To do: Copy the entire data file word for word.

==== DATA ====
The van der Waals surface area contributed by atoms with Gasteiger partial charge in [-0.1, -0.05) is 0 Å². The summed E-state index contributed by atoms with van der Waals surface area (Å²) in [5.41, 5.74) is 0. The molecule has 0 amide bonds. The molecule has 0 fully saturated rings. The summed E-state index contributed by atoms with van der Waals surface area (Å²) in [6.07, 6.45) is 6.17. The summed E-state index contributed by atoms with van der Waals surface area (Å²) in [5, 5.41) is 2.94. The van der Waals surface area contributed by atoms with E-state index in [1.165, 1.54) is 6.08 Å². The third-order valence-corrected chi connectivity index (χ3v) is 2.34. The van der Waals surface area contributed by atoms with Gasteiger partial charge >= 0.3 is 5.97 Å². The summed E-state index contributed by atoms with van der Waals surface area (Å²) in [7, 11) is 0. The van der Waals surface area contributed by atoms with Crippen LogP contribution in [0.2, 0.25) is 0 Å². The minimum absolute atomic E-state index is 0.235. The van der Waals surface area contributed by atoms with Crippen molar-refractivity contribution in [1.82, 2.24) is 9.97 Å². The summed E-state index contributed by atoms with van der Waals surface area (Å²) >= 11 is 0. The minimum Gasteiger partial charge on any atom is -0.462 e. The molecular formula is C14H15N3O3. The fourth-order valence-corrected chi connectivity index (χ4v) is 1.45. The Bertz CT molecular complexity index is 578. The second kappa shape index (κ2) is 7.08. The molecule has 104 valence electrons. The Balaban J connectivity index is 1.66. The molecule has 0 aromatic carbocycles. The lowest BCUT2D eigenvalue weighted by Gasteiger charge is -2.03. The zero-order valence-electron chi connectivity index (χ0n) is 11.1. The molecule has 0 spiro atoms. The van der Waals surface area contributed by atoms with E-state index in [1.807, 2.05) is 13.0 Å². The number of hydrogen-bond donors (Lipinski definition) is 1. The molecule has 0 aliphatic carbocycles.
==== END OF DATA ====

The van der Waals surface area contributed by atoms with Gasteiger partial charge in [-0.1, -0.05) is 0 Å². The summed E-state index contributed by atoms with van der Waals surface area (Å²) in [5.41, 5.74) is 0. The molecule has 0 amide bonds. The molecule has 0 fully saturated rings. The summed E-state index contributed by atoms with van der Waals surface area (Å²) in [6.07, 6.45) is 6.17. The summed E-state index contributed by atoms with van der Waals surface area (Å²) in [5, 5.41) is 2.94. The van der Waals surface area contributed by atoms with E-state index in [1.165, 1.54) is 6.08 Å². The third-order valence-corrected chi connectivity index (χ3v) is 2.34. The van der Waals surface area contributed by atoms with Gasteiger partial charge >= 0.3 is 5.97 Å². The summed E-state index contributed by atoms with van der Waals surface area (Å²) in [7, 11) is 0. The van der Waals surface area contributed by atoms with Crippen LogP contribution in [0.2, 0.25) is 0 Å². The minimum absolute atomic E-state index is 0.235. The van der Waals surface area contributed by atoms with Crippen molar-refractivity contribution in [1.82, 2.24) is 9.97 Å². The summed E-state index contributed by atoms with van der Waals surface area (Å²) >= 11 is 0. The minimum Gasteiger partial charge on any atom is -0.462 e. The molecular formula is C14H15N3O3. The fourth-order valence-corrected chi connectivity index (χ4v) is 1.45. The Bertz CT molecular complexity index is 578. The second kappa shape index (κ2) is 7.08. The molecule has 104 valence electrons. The Balaban J connectivity index is 1.66. The molecule has 0 aromatic carbocycles. The lowest BCUT2D eigenvalue weighted by Gasteiger charge is -2.03. The zero-order valence-electron chi connectivity index (χ0n) is 11.1. The molecule has 0 spiro atoms. The van der Waals surface area contributed by atoms with E-state index in [1.807, 2.05) is 13.0 Å². The number of hydrogen-bond donors (Lipinski definition) is 1. The molecule has 0 aliphatic carbocycles.